The latest annual report on HIV diagnosis, treatment and testing in the UK should have come out, as they normally do, in advance of World AIDS Day, 1 December last year. It did not, due to the embargo on government publications during the general election campaign. Out on 16 January, the largely positive findings from Public Health England (PHE) provide evidence, via several different indicators, that new HIV infections within the UK are continuing to fall at such a rate that new diagnoses are outstripping them.
“That's it, I'm never having sex with anybody ever again”: what helps people with HIV get over these feelings
For people living with HIV, sexual adjustment after diagnosis is affected by fears of transmitting the virus and of possible rejection by sexual partners, new qualitative research shows. Healthy sexual adjustment over time is facilitated by partner acceptance; peer, community and professional support; and up-to-date knowledge of HIV transmission, including U=U.
Services in the UK’s National Health Service (NHS) are legally obliged to enforce rules on charging migrants and refugees, but clinicians working in HIV, sexual and reproductive health have significant gaps in their knowledge, according to a survey published last month in the Journal of Public Health. Seventy-one per cent said they would like more training on the topic.
A PrEP programme targeting 5% of gay and bisexual men in the Netherlands would not only cause big reductions in HIV incidence, but would lead to even greater reductions in gonorrhoea. In the 'base case' of the model, gonorrhoea would almost be eliminated, with 2027 only having 3% of the infections seen in 2018, the year the model assumes the PrEP programme was started.
Testing proviral DNA for drug resistance can help to select new drug regimens that are better tolerated and easier to take in treatment-experienced people, while preventing a treatment switch leading to viral rebound, University of Arizona researchers report in the journal Open Forum Infectious Diseases.
People with HIV more willing to consider a medication offering a 'cure' for HIV than one providing 'clinical remission'
People with HIV are more likely to consider hypothetical medications that offer a “cure” for the virus than those offering “clinical remission,” according to US research published in AIDS and Behavior. These findings could have implications for recruitment to future HIV 'cure' studies, with potential participants more likely to join medication trials if a potential outcome is eradication of the virus rather than medicine-free remission.
Approximately 30% of new sexually transmitted HIV infections can be attributed to herpes simplex virus-2 (HSV-2), according to research published in The Lancet Infectious Diseases. Africa was the world region with the highest proportion of incident HIV attributable to HSV-2, followed by the Americas. The investigators, led by Dr Katherine Looker of Bristol University Medical School, suggest that interventions to treat and prevent HSV-2 would not only improve the quality of millions of people's lives, but also have a tangible impact on the spread of HIV.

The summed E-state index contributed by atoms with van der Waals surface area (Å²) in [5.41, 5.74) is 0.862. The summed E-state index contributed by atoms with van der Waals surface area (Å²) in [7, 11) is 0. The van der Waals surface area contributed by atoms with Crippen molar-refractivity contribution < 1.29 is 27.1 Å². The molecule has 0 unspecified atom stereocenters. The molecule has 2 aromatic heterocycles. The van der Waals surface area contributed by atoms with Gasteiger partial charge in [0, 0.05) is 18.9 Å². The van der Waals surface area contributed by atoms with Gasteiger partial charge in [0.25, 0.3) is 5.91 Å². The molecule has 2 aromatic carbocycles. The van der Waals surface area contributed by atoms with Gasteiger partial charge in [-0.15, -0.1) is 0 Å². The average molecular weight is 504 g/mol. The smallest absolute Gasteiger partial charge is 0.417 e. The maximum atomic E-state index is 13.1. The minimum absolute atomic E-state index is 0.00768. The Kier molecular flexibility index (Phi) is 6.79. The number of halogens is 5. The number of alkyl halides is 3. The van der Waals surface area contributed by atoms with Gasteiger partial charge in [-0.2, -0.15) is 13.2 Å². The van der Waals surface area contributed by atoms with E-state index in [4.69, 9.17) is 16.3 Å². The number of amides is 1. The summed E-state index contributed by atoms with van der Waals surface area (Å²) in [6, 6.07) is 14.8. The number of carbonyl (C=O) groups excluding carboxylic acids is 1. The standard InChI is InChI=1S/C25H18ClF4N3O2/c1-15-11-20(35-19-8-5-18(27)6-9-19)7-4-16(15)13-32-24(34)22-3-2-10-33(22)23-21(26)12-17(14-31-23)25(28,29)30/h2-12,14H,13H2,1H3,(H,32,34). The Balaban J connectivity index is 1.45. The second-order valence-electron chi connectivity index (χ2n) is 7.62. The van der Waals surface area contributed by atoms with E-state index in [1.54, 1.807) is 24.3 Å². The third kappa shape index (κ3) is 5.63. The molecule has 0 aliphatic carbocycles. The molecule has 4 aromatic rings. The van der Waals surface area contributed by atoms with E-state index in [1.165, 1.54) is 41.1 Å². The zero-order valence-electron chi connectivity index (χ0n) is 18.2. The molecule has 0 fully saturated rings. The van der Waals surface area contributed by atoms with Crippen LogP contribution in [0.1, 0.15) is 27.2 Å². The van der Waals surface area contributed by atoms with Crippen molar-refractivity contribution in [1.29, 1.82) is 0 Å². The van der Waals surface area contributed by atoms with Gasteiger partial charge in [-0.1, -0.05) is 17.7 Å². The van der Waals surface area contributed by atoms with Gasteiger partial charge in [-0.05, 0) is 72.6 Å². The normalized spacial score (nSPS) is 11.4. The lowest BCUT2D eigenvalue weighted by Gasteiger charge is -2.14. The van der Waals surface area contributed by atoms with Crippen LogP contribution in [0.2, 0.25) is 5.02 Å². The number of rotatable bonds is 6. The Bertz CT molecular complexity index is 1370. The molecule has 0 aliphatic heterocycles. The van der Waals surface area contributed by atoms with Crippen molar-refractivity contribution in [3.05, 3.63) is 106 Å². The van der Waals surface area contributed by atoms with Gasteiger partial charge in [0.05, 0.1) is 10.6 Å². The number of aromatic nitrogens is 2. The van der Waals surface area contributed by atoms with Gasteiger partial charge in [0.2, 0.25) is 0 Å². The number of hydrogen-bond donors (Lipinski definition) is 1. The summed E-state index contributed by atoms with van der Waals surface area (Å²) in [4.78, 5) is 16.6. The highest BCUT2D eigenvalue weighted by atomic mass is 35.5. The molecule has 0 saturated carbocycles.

Gonorrhoea testing and treatment in Europe: survey reveals better testing for gay men, but gaps in resistance testing
Aside from HIV, gonorrhoea is the sexually transmitted infection that attracts the keenest attention, with 87 million infections occurring worldwide every year. In Europe cases have more than tripled since 2008, with gay and bisexual men accounting for 25 to 30% of cases, about ten times the rate in heterosexuals.
Although there are now two drug combinations which can be used for HIV prevention as PrEP, there is stronger and broader evidence for the older combination (Truvada), which should remain the first-line choice, four leading US doctors argue in the Annals of Internal Medicine. The authors emphasise the excellent safety profile of both drugs.
Less than half of individuals diagnosed with STIs or other markers of HIV risk accepted an active offer of PrEP, according to Canadian research published in AIDS and Behavior. Offers of a PrEP referral were made by nurses to people diagnosed with rectal STIs, syphilis, sexual contact with an HIV-positive individual and also those who had used a course of HIV post-exposure prophylaxis (PEP). However, only 48% accepted the offer of PrEP. Commonly cited reasons for refusal included lack of perceived HIV risk, lack of interest in PrEP, an inability to manage the treatment and negative perceptions of the safety and tolerability of the medication.